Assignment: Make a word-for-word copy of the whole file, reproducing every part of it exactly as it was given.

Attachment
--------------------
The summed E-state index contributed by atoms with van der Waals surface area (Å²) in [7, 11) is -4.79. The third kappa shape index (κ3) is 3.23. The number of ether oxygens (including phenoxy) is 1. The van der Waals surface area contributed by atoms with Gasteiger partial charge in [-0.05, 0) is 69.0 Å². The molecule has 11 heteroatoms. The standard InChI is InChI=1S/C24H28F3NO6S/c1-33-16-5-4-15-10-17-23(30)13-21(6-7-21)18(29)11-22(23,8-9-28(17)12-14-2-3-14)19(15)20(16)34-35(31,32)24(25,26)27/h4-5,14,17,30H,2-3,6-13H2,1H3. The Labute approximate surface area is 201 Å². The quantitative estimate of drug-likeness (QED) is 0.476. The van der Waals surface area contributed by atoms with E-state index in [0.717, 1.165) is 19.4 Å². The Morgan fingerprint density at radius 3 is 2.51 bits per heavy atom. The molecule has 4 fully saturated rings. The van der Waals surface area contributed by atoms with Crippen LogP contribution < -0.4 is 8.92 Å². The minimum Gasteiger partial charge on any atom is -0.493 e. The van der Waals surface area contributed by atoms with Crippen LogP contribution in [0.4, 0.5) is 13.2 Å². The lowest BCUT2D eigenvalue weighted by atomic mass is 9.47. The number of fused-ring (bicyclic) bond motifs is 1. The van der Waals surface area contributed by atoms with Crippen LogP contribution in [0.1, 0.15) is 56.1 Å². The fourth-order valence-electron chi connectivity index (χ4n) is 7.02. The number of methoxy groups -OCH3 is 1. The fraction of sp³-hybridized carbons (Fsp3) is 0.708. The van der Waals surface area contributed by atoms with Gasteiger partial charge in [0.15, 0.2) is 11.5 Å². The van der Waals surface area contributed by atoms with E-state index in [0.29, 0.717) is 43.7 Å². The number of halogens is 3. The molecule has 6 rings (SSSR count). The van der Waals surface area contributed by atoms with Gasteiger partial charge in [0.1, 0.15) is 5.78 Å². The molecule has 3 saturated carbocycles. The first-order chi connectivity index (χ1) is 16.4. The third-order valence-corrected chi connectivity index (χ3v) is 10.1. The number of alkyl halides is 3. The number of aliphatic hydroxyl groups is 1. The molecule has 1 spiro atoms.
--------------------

The summed E-state index contributed by atoms with van der Waals surface area (Å²) in [7, 11) is -4.79. The third kappa shape index (κ3) is 3.23. The number of ether oxygens (including phenoxy) is 1. The van der Waals surface area contributed by atoms with Gasteiger partial charge in [-0.05, 0) is 69.0 Å². The molecule has 11 heteroatoms. The standard InChI is InChI=1S/C24H28F3NO6S/c1-33-16-5-4-15-10-17-23(30)13-21(6-7-21)18(29)11-22(23,8-9-28(17)12-14-2-3-14)19(15)20(16)34-35(31,32)24(25,26)27/h4-5,14,17,30H,2-3,6-13H2,1H3. The Labute approximate surface area is 201 Å². The quantitative estimate of drug-likeness (QED) is 0.476. The van der Waals surface area contributed by atoms with E-state index in [0.717, 1.165) is 19.4 Å². The Morgan fingerprint density at radius 3 is 2.51 bits per heavy atom. The molecule has 4 fully saturated rings. The van der Waals surface area contributed by atoms with Crippen LogP contribution < -0.4 is 8.92 Å². The minimum Gasteiger partial charge on any atom is -0.493 e. The van der Waals surface area contributed by atoms with Crippen LogP contribution in [0.4, 0.5) is 13.2 Å². The lowest BCUT2D eigenvalue weighted by atomic mass is 9.47. The number of fused-ring (bicyclic) bond motifs is 1. The van der Waals surface area contributed by atoms with Crippen LogP contribution in [0.1, 0.15) is 56.1 Å². The fourth-order valence-electron chi connectivity index (χ4n) is 7.02. The number of methoxy groups -OCH3 is 1. The fraction of sp³-hybridized carbons (Fsp3) is 0.708. The van der Waals surface area contributed by atoms with Gasteiger partial charge in [0.15, 0.2) is 11.5 Å². The van der Waals surface area contributed by atoms with E-state index in [0.29, 0.717) is 43.7 Å². The number of halogens is 3. The molecule has 6 rings (SSSR count). The van der Waals surface area contributed by atoms with Gasteiger partial charge in [0.1, 0.15) is 5.78 Å². The molecule has 3 saturated carbocycles. The first-order chi connectivity index (χ1) is 16.4. The third-order valence-corrected chi connectivity index (χ3v) is 10.1. The number of alkyl halides is 3. The number of aliphatic hydroxyl groups is 1. The molecule has 1 spiro atoms.